a. A literary, dramatic, or pictorial device in which characters and events stand for abstract ideas, principles, or forces, so that the literal sense has or suggests a parallel, deeper symbolic sense.
b. A story, picture, or play in which this device is used. John Bunyan's Pilgrim's Progress and Herman Melville's Moby Dick are allegories.
2.A symbolic representation: The blindfolded figure with scales is an allegory of justice.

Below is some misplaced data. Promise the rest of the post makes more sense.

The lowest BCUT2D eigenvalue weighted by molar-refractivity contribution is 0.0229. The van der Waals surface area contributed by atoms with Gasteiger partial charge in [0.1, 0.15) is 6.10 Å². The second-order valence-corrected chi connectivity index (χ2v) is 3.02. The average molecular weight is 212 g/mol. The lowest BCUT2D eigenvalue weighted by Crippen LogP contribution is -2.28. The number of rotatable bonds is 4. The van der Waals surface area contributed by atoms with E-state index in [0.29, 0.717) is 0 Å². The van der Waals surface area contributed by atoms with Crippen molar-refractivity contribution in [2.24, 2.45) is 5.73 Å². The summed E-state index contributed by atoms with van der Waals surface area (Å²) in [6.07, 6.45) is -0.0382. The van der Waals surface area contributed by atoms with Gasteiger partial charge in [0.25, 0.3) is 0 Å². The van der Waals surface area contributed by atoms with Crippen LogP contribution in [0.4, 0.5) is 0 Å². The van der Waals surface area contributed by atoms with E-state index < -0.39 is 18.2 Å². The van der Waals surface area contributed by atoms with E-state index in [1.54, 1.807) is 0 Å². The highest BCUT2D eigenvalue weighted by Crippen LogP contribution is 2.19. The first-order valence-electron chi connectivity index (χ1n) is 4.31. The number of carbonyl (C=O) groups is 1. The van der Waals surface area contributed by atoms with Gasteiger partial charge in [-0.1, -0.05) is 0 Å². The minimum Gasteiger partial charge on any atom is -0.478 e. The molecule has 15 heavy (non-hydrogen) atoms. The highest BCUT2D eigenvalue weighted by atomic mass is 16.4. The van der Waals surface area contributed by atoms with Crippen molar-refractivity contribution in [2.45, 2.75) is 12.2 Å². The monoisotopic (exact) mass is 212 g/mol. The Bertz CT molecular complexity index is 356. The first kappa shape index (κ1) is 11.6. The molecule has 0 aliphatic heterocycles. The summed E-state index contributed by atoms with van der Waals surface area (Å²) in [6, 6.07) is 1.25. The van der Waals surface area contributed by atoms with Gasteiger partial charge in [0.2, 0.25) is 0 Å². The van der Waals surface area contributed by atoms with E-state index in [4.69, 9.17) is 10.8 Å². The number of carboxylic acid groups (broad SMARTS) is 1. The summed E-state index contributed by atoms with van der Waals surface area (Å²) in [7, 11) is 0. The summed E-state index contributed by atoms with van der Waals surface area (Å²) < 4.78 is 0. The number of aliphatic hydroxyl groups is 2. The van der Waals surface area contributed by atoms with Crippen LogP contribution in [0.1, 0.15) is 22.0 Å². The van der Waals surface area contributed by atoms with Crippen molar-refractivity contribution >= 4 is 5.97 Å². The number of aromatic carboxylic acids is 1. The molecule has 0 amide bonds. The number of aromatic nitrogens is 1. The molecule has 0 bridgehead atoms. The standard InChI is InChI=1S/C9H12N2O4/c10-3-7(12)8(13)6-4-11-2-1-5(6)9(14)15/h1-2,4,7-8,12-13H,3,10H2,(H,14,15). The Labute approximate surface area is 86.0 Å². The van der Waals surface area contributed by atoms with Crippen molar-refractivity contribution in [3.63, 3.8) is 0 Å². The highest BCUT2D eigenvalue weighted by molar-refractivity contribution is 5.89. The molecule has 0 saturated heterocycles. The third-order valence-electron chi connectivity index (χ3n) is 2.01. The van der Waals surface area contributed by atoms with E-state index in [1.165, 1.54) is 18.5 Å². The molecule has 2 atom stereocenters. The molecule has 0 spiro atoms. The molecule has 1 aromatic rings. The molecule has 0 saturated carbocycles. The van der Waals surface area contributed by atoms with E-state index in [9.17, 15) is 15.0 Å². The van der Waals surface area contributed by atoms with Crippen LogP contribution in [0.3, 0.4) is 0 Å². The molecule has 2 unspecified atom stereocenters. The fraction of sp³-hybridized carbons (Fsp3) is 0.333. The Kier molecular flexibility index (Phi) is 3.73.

[Middle English allegorie, from Latin allgoria, from Greek from allgorein, to interpret
allegorically: allos, other; see al-1 in Indo-European Roots + agoreuein, to speak publicly
(from agora, marketplace); see ger- in Indo-European Roots.]